“In 44 years, I’m telling you, Iran has never been united like this before”

As ‘Woman, Life, Freedom’ suggests, the Iranian revolution is a women-led revolution — the women of Iran earned Time Magazine’s Heroes of the Year award in 2022. Mehdi notes how, since the first Iranian Revolution in 1979, the percentage of women who complete primary education has increased massively, from around 30% to the high 90s. “They know what they’re doing, they know their history”. Saeed adds, “maybe that’s why the Taliban doesn’t want a woman to be educated.”

This is, however, not just a women’s revolution. Mehdi mentions the chant: “from Kurdistan to Tehran, I’ll die for Iran”, to illustrate that supporters of the revolution come from all over. “For 44 years, the Islamic Republic has been saying that if they are not there, different parts of Iran are going to get separated. But in 44 years, I’m telling you, Iran has never been united like this before.”

That’s the reason, Mehdi continues, that what some call protests, or a crisis, Iranians from all walks of life call a revolution – because they are confident that a change will come, “even if we don’t see the results in the next two months, three months or next year”.

Kimia, Mehdi and Saeed are all extremely active on social media and speak at many protests, and they know the consequences of this – if they were to return to Iran, they would be arrested at the airport. Movingly, Mehdi tells me how he doesn’t expect to ever return to Iran. “It wasn’t an easy decision at all. I was born and raised in Iran. Until I die, Iran will be my home.”


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The students point out that Western countries’ responses, namely sanctions targeted at the Islamic Republic, are ineffective, because they hit specific people rather than financial institutions. They also say that the University of Cambridge needs to do more to support the people of Iran. When Mehdi emailed Pro-Vice-Chancellor Kamal Munir in October, asking if Cambridge would issue a statement condemning the Islamic Republic’s actions, Munir said no, dismissing it as one of “several live conflicts around the world”.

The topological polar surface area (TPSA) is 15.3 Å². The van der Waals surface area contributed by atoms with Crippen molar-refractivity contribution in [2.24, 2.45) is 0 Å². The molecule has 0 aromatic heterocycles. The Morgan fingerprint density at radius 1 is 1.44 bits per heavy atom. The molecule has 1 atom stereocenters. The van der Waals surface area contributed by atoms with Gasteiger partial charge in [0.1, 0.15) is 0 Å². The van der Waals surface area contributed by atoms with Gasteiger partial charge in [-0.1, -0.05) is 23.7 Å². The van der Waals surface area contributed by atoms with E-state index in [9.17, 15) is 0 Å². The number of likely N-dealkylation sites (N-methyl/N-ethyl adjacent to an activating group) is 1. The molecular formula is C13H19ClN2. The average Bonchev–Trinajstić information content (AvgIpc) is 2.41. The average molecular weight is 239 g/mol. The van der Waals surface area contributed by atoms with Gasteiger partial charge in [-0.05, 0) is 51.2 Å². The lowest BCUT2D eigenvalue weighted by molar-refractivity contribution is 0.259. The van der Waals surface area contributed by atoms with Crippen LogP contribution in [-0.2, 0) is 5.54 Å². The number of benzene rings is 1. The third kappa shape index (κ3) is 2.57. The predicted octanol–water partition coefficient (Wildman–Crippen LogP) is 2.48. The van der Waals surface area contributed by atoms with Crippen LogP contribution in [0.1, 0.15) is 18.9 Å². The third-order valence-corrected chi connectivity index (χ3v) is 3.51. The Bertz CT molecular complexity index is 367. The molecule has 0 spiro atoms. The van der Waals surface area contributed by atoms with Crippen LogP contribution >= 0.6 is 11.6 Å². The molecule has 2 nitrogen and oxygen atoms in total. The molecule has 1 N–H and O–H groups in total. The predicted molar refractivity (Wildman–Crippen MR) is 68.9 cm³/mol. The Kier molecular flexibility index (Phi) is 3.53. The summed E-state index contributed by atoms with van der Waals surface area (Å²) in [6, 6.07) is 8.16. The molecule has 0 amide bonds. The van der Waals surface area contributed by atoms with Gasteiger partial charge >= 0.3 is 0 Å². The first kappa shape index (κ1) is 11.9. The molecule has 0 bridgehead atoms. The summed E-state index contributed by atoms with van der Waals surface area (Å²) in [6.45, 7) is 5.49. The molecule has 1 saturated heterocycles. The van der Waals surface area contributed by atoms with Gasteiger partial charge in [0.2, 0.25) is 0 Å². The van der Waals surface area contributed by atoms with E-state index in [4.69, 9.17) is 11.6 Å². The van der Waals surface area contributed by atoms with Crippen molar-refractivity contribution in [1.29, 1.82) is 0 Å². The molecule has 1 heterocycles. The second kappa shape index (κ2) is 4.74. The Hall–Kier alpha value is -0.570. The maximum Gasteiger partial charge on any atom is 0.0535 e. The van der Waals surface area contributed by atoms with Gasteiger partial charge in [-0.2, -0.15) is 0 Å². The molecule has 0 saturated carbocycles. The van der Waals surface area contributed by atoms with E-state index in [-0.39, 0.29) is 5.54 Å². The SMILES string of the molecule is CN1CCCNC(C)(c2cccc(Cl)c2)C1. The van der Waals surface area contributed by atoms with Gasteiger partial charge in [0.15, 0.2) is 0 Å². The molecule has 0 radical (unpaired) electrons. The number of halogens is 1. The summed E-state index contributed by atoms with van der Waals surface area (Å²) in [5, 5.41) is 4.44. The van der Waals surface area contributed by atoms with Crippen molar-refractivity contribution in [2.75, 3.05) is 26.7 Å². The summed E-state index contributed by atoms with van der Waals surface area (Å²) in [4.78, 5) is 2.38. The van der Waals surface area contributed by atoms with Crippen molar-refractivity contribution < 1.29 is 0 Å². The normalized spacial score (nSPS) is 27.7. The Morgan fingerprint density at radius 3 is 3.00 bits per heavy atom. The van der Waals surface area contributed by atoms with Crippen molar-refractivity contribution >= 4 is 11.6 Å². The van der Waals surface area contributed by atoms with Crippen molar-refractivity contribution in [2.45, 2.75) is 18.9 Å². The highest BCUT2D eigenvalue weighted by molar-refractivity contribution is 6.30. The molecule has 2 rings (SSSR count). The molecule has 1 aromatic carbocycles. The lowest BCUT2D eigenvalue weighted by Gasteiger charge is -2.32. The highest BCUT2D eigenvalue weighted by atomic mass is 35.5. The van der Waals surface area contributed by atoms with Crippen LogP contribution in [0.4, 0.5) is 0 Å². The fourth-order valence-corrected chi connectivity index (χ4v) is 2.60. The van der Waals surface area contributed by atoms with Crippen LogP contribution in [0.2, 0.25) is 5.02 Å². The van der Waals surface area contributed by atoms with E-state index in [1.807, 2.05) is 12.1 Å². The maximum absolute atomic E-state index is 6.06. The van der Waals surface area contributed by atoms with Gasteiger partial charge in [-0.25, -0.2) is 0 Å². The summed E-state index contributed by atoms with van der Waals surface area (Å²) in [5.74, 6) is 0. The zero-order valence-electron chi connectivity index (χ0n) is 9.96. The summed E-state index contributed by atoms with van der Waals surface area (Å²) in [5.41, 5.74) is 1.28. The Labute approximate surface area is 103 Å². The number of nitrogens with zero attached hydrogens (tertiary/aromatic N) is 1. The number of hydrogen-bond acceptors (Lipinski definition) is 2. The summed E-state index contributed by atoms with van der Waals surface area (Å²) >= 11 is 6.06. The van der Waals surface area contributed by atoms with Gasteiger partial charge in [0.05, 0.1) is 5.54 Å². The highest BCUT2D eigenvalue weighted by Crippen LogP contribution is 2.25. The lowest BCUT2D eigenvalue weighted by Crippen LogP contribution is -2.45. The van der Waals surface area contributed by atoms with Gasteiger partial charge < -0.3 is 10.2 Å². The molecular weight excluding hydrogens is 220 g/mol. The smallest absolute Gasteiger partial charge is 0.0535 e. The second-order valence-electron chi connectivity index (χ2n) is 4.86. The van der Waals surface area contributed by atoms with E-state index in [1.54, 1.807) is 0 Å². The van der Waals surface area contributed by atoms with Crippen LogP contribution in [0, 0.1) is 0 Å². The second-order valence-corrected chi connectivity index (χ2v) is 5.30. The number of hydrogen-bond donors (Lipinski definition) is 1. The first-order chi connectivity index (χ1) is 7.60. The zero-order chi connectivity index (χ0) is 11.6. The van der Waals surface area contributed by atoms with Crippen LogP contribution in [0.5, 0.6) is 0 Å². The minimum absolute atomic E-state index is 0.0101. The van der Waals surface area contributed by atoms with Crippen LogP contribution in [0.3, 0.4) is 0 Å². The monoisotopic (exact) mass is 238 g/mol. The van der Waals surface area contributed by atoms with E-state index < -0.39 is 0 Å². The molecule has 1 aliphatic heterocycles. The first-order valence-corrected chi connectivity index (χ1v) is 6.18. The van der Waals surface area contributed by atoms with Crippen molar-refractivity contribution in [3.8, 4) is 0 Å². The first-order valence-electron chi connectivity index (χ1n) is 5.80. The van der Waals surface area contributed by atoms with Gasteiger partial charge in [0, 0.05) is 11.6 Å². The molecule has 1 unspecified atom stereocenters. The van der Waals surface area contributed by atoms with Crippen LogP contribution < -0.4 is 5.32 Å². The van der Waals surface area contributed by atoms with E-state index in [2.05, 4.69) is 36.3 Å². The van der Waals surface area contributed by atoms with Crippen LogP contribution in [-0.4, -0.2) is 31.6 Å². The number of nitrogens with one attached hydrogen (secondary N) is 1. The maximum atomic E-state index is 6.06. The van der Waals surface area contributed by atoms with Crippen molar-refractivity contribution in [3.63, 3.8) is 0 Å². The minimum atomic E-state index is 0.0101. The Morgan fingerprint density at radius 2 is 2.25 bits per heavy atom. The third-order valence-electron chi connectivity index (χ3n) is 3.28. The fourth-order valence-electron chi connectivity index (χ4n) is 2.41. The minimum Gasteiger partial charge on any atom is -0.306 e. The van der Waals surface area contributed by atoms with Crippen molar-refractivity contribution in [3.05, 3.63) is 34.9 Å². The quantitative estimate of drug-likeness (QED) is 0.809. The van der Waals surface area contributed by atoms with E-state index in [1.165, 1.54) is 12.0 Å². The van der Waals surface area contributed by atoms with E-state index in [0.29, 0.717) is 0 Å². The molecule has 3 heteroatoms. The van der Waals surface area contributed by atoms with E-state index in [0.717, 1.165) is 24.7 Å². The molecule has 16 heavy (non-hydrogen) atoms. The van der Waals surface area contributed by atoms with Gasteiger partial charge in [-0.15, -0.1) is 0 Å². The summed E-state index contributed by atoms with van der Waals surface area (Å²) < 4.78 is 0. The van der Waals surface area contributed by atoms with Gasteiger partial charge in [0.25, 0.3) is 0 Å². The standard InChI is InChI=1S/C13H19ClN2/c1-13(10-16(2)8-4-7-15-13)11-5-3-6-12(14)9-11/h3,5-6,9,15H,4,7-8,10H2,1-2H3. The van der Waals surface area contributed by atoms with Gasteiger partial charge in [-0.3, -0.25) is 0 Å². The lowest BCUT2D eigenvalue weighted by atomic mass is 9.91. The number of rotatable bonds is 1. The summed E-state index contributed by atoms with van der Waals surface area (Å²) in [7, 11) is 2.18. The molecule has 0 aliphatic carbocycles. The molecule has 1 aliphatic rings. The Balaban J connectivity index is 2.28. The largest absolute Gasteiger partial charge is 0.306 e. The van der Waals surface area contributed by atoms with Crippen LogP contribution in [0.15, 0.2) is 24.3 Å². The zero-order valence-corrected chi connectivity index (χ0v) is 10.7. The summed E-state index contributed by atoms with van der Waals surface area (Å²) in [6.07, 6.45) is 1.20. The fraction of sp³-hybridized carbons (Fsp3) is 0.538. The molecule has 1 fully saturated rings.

Mehdi cannot help but feel aggrieved, given that Cambridge released a statement condemning Putin’s invasion of Ukraine just 8 months before. The University also provides a Hardship Fund for Ukrainian students, but no such scheme exists for Iranians, despite the fact that Kimia’s master’s degree “[costs] 40-50 years of an average worker in Iran’s income”.

I conclude by asking Kimia, Mehdi and Saeed if there is anything ordinary people can do to help the cause. There is plenty, they assure me. Email your MP. Be there for your Iranian friends — “not just Iranian friends, Afghan friends, Ukrainian friends.” The easiest thing to do, they say, is to “use your social media [...] by sharing the things that are coming from the people of Iran”.

Some Iranians who live abroad, she explains, do not protest or repost about the revolution because they want to be able to travel to Iran with impunity to see their loved ones, but Kimia has no patience for these people. “I don’t want to travel to Iran, I want to live in Iran”. The only way to achieve this is for the world to speak out.

The University have been approached for comment.

*Names have been changed.